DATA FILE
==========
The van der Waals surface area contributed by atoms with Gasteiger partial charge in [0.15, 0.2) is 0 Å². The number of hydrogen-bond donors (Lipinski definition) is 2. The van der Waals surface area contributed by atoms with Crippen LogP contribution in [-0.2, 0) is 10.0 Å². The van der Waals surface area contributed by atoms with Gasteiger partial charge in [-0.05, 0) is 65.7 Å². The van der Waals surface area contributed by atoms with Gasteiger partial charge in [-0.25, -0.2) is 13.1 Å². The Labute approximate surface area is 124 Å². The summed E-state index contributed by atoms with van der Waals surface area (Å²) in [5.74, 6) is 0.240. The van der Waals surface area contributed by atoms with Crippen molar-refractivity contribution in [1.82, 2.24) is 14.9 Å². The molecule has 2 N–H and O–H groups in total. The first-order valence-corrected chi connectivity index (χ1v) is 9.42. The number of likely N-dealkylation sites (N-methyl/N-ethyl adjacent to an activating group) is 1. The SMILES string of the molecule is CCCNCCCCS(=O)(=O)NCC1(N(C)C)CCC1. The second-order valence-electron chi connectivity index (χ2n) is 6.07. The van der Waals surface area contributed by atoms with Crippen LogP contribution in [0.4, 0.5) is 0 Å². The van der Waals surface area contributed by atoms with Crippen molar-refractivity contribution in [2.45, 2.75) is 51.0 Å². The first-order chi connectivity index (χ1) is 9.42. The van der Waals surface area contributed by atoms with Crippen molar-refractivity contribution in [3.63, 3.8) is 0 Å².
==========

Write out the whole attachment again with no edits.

The van der Waals surface area contributed by atoms with Gasteiger partial charge in [0.15, 0.2) is 0 Å². The number of hydrogen-bond donors (Lipinski definition) is 2. The van der Waals surface area contributed by atoms with Crippen LogP contribution in [-0.2, 0) is 10.0 Å². The van der Waals surface area contributed by atoms with Gasteiger partial charge in [-0.05, 0) is 65.7 Å². The van der Waals surface area contributed by atoms with Gasteiger partial charge in [-0.25, -0.2) is 13.1 Å². The Labute approximate surface area is 124 Å². The summed E-state index contributed by atoms with van der Waals surface area (Å²) in [5.74, 6) is 0.240. The van der Waals surface area contributed by atoms with Crippen molar-refractivity contribution in [1.82, 2.24) is 14.9 Å². The molecule has 2 N–H and O–H groups in total. The first-order valence-corrected chi connectivity index (χ1v) is 9.42. The number of likely N-dealkylation sites (N-methyl/N-ethyl adjacent to an activating group) is 1. The SMILES string of the molecule is CCCNCCCCS(=O)(=O)NCC1(N(C)C)CCC1. The second-order valence-electron chi connectivity index (χ2n) is 6.07. The van der Waals surface area contributed by atoms with Crippen LogP contribution in [0.4, 0.5) is 0 Å². The van der Waals surface area contributed by atoms with Crippen molar-refractivity contribution in [2.45, 2.75) is 51.0 Å². The first-order chi connectivity index (χ1) is 9.42. The van der Waals surface area contributed by atoms with Crippen molar-refractivity contribution in [3.63, 3.8) is 0 Å².